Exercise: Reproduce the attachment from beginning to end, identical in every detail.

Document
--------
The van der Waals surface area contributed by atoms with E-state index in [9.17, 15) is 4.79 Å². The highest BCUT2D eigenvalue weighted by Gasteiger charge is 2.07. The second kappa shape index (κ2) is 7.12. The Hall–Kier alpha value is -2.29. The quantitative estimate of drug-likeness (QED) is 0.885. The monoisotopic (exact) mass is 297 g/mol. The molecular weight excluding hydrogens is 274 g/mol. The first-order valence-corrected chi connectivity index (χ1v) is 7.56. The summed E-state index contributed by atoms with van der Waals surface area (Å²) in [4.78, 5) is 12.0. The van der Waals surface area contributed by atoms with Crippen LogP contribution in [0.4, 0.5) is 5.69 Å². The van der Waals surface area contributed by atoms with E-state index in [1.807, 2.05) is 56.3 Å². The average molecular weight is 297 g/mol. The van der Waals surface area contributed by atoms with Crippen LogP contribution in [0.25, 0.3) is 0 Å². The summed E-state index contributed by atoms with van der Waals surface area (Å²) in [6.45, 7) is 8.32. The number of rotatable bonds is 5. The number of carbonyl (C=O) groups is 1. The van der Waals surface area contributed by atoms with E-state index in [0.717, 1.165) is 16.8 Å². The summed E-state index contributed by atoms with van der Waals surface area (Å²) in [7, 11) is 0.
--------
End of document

The van der Waals surface area contributed by atoms with E-state index in [9.17, 15) is 4.79 Å². The highest BCUT2D eigenvalue weighted by Gasteiger charge is 2.07. The second kappa shape index (κ2) is 7.12. The Hall–Kier alpha value is -2.29. The quantitative estimate of drug-likeness (QED) is 0.885. The monoisotopic (exact) mass is 297 g/mol. The molecular weight excluding hydrogens is 274 g/mol. The first-order valence-corrected chi connectivity index (χ1v) is 7.56. The summed E-state index contributed by atoms with van der Waals surface area (Å²) in [4.78, 5) is 12.0. The van der Waals surface area contributed by atoms with Crippen LogP contribution in [0.4, 0.5) is 5.69 Å². The van der Waals surface area contributed by atoms with E-state index in [1.807, 2.05) is 56.3 Å². The average molecular weight is 297 g/mol. The van der Waals surface area contributed by atoms with Crippen LogP contribution in [0.25, 0.3) is 0 Å². The summed E-state index contributed by atoms with van der Waals surface area (Å²) in [6.45, 7) is 8.32. The number of rotatable bonds is 5. The number of carbonyl (C=O) groups is 1. The van der Waals surface area contributed by atoms with E-state index in [0.717, 1.165) is 16.8 Å². The summed E-state index contributed by atoms with van der Waals surface area (Å²) in [7, 11) is 0.